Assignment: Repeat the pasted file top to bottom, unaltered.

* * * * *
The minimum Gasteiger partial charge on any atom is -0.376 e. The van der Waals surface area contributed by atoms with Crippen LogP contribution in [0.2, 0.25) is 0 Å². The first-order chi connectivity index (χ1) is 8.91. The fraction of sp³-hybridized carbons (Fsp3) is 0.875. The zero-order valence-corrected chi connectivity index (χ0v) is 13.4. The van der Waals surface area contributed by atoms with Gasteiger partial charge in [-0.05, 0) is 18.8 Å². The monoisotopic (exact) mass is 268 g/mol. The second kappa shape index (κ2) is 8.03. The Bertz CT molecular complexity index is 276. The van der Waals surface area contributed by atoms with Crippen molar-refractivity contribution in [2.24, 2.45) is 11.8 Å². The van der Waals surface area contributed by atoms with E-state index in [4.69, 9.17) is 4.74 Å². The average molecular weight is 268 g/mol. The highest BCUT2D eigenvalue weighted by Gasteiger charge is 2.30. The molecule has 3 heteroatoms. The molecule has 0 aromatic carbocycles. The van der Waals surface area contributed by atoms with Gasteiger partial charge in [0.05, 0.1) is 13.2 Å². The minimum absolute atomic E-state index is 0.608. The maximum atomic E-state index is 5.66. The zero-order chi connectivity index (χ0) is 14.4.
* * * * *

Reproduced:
The minimum Gasteiger partial charge on any atom is -0.376 e. The van der Waals surface area contributed by atoms with Crippen LogP contribution in [0.2, 0.25) is 0 Å². The first-order chi connectivity index (χ1) is 8.91. The fraction of sp³-hybridized carbons (Fsp3) is 0.875. The zero-order valence-corrected chi connectivity index (χ0v) is 13.4. The van der Waals surface area contributed by atoms with Gasteiger partial charge in [-0.05, 0) is 18.8 Å². The monoisotopic (exact) mass is 268 g/mol. The second kappa shape index (κ2) is 8.03. The Bertz CT molecular complexity index is 276. The van der Waals surface area contributed by atoms with Crippen molar-refractivity contribution in [2.24, 2.45) is 11.8 Å². The van der Waals surface area contributed by atoms with E-state index in [4.69, 9.17) is 4.74 Å². The average molecular weight is 268 g/mol. The highest BCUT2D eigenvalue weighted by Gasteiger charge is 2.30. The molecule has 3 heteroatoms. The molecule has 0 aromatic carbocycles. The van der Waals surface area contributed by atoms with Gasteiger partial charge in [0.05, 0.1) is 13.2 Å². The minimum absolute atomic E-state index is 0.608. The maximum atomic E-state index is 5.66. The zero-order chi connectivity index (χ0) is 14.4.